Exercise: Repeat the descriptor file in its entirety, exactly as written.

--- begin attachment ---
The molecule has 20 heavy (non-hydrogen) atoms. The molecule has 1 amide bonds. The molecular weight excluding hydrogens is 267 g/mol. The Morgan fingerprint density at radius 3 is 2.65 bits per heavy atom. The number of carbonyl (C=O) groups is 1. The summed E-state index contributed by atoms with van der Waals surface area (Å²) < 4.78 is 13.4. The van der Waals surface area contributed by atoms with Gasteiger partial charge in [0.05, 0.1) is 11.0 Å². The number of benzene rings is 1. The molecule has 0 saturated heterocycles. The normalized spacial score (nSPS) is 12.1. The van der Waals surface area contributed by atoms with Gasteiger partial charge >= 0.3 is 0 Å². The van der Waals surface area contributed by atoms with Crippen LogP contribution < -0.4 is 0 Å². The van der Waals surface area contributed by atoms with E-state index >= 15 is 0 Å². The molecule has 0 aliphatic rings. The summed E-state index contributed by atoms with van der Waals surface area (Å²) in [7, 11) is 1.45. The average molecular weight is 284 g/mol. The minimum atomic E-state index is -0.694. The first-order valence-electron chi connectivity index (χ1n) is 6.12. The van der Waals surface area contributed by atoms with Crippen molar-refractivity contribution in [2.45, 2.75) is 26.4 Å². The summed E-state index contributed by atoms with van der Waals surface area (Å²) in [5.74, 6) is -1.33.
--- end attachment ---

The molecule has 20 heavy (non-hydrogen) atoms. The molecule has 1 amide bonds. The molecular weight excluding hydrogens is 267 g/mol. The Morgan fingerprint density at radius 3 is 2.65 bits per heavy atom. The number of carbonyl (C=O) groups is 1. The summed E-state index contributed by atoms with van der Waals surface area (Å²) < 4.78 is 13.4. The van der Waals surface area contributed by atoms with Gasteiger partial charge in [0.05, 0.1) is 11.0 Å². The number of benzene rings is 1. The molecule has 0 saturated heterocycles. The normalized spacial score (nSPS) is 12.1. The van der Waals surface area contributed by atoms with Gasteiger partial charge >= 0.3 is 0 Å². The van der Waals surface area contributed by atoms with Crippen LogP contribution < -0.4 is 0 Å². The van der Waals surface area contributed by atoms with E-state index >= 15 is 0 Å². The molecule has 0 aliphatic rings. The summed E-state index contributed by atoms with van der Waals surface area (Å²) in [7, 11) is 1.45. The average molecular weight is 284 g/mol. The minimum atomic E-state index is -0.694. The first-order valence-electron chi connectivity index (χ1n) is 6.12. The van der Waals surface area contributed by atoms with Crippen molar-refractivity contribution in [2.45, 2.75) is 26.4 Å². The summed E-state index contributed by atoms with van der Waals surface area (Å²) in [5.74, 6) is -1.33.